Here, we conducted a short-term intervention with a high fat diet (4 days), by overfeeding subjects with 50 % energy above the individual requirements and 60 % of energy from fat. The mean increase in liver fat content was 33 and 34 % in South Asians and Caucasians respectively. Thus in South Asian and Caucasian men with the same body fat percentage, and similar liver fat content at baseline, the increase in liver fat in response to short-term overfeeding with a high fat diet was similar. The inter-individual variability in the baseline liver fat is rather high, especially in the Caucasian group and is partially explained by the range of body fat percentages included (range from 17 to 31 %, see also Fig. 1). The increase in liver fat content is modest, but very consistent and highly significant. The inter-individual variability in the percentage changes in liver fat content is higher than differences between ethnicities. Therefore, when carefully matched for body fat percentage (rather than BMI) we find no indication of Asian subjects being more susceptible to overfeeding.

In a study with very similar set-up, we found insulin levels to be increased in both, Asians and Caucasians,[42] which may be favoring hepatic fat storage and therefore underlie the present findings. During overfeeding, the postprandial state, including high insulin levels, is slightly extended as a result of extended meal consumption.[42] Insulin was also reported to suppress hepatic lipid oxidation[43] and to promote the synthesis and storage of triglycerides in the liver.[44]

Interestingly, even though absolute amount of visceral adipose tissue was similar between the two groups, it is striking that due to smaller body size in Asians, the visceral adipose tissue depot represents a higher percentage of total abdominal adipose tissue. It was hypothesized that the high prevalence of metabolic diseases in South Asians might be attributed to a smaller subcutaneous adipose tissue compartment and a relatively enlarged VAT. As obesity develops, South Asians could exceed the storage capacity of subcutaneous adipose tissue before Caucasians do and develop metabolic complications.[16] Our data confirm that in the abdominal region, South Asians have a relatively enlarged VAT and a relatively smaller subcutaneous adipose tissue compartment. Lear et al.[45] reported that throughout a range of total body fat mass, South Asians had less VAT with total body fat > 37.4 kg, but more VAT when total body fat was below 37.4 kg than did Europeans, after adjusted for age, sex and household income. In our study, South Asian men had a range of absolute fat mass between 7–29 kg and thus the relatively higher VAT was consistent with a previous study.[45] However, our data showed that despite a relatively higher percentage of VAT area in South Asians, liver fat content at baseline did not differ between ethnicities and also the response to overfeeding was very similar in the two groups.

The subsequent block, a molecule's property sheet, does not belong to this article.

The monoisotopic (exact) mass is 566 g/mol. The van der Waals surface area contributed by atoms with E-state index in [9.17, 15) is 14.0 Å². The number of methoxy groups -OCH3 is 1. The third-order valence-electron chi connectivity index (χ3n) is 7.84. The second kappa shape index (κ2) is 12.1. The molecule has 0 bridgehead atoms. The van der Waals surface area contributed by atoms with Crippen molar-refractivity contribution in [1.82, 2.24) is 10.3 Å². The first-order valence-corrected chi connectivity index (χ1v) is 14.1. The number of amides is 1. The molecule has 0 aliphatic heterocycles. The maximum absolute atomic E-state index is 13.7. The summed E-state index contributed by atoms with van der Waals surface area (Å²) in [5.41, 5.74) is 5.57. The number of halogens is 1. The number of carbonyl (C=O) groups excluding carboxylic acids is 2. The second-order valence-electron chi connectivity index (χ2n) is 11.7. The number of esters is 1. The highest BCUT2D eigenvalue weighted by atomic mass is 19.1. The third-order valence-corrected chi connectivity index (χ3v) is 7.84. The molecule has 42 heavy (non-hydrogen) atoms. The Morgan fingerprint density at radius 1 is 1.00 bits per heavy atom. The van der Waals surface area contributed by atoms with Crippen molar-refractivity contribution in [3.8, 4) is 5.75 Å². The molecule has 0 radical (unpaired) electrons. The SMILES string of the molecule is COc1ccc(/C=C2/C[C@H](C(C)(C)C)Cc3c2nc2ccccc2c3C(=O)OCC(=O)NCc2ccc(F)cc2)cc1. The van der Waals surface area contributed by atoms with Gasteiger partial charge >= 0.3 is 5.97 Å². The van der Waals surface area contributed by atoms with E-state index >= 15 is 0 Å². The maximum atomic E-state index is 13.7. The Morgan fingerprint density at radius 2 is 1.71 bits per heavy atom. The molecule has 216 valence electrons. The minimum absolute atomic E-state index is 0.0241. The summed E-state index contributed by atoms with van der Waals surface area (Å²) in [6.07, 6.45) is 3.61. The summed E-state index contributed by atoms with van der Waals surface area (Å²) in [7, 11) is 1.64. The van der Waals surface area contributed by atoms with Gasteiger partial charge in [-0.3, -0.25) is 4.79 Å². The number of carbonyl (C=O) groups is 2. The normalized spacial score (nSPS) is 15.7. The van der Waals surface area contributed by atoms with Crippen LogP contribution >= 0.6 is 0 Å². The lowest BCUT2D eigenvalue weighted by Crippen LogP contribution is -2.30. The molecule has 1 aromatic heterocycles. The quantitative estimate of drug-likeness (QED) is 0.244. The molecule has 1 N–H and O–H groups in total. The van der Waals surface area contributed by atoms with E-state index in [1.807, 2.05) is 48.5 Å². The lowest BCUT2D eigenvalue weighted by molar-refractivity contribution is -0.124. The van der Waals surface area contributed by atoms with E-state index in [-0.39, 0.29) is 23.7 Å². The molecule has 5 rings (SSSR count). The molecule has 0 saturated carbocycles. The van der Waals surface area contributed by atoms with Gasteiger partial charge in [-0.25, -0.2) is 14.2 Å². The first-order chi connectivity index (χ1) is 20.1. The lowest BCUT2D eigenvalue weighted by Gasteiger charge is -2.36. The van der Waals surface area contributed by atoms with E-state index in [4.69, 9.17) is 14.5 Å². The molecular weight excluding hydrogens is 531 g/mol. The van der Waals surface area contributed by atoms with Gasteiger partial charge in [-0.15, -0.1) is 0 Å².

The limitation of our study is that we induced exposure to excess FFA from the diet in a short-term period, thus it cannot elucidate the differences, which may be observed in a longer period. Additionally, the low number of subjects may not represent the general population in South Asian and Caucasian and only young men were investigated. Although we matched the subjects for body fat percentage, we found variation in the baseline liver fat content and the variation was larger in Caucasians which was not ideal. Taken into account the limitations, this was a well-controlled dietary intervention study using state of the art techniques to investigate liver fat content and body composition in response to overfeeding and no such studies have been performed comparing two ethnicities.